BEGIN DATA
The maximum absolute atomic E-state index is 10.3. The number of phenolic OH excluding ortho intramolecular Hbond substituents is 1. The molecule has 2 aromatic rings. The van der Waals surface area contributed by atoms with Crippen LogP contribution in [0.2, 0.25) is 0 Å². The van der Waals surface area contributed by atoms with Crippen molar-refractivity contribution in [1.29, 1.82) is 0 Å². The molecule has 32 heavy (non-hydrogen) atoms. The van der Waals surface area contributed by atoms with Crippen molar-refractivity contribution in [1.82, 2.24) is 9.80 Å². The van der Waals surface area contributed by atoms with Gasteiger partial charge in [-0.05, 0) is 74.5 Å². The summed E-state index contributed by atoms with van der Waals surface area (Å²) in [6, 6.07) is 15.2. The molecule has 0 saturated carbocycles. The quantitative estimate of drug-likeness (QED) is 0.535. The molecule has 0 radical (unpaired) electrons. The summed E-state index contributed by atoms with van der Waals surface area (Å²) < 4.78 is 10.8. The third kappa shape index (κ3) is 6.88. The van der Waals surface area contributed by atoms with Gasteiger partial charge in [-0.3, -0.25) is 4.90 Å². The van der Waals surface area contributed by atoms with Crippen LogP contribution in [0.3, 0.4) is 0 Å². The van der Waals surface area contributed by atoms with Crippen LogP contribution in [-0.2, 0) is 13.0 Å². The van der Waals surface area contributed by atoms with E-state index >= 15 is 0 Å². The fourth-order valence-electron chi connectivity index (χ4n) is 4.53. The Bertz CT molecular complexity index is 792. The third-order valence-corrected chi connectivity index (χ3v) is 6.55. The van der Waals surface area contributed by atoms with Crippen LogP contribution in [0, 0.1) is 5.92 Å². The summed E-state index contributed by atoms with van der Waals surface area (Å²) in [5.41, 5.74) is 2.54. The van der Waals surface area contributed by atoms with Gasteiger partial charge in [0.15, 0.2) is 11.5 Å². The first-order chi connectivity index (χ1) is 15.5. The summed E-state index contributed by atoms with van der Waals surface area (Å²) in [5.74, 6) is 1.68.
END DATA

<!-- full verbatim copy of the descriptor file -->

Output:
The maximum absolute atomic E-state index is 10.3. The number of phenolic OH excluding ortho intramolecular Hbond substituents is 1. The molecule has 2 aromatic rings. The van der Waals surface area contributed by atoms with Crippen LogP contribution in [0.2, 0.25) is 0 Å². The van der Waals surface area contributed by atoms with Crippen molar-refractivity contribution in [1.29, 1.82) is 0 Å². The molecule has 32 heavy (non-hydrogen) atoms. The van der Waals surface area contributed by atoms with Crippen molar-refractivity contribution in [1.82, 2.24) is 9.80 Å². The van der Waals surface area contributed by atoms with Gasteiger partial charge in [-0.05, 0) is 74.5 Å². The summed E-state index contributed by atoms with van der Waals surface area (Å²) in [6, 6.07) is 15.2. The molecule has 0 saturated carbocycles. The quantitative estimate of drug-likeness (QED) is 0.535. The molecule has 0 radical (unpaired) electrons. The summed E-state index contributed by atoms with van der Waals surface area (Å²) < 4.78 is 10.8. The third kappa shape index (κ3) is 6.88. The van der Waals surface area contributed by atoms with Gasteiger partial charge in [-0.3, -0.25) is 4.90 Å². The van der Waals surface area contributed by atoms with Crippen LogP contribution in [0.3, 0.4) is 0 Å². The van der Waals surface area contributed by atoms with Crippen LogP contribution in [-0.2, 0) is 13.0 Å². The van der Waals surface area contributed by atoms with E-state index >= 15 is 0 Å². The fourth-order valence-electron chi connectivity index (χ4n) is 4.53. The Bertz CT molecular complexity index is 792. The third-order valence-corrected chi connectivity index (χ3v) is 6.55. The van der Waals surface area contributed by atoms with Crippen LogP contribution in [0, 0.1) is 5.92 Å². The summed E-state index contributed by atoms with van der Waals surface area (Å²) in [5.41, 5.74) is 2.54. The van der Waals surface area contributed by atoms with Gasteiger partial charge in [0.15, 0.2) is 11.5 Å². The first-order chi connectivity index (χ1) is 15.5. The summed E-state index contributed by atoms with van der Waals surface area (Å²) in [5.74, 6) is 1.68.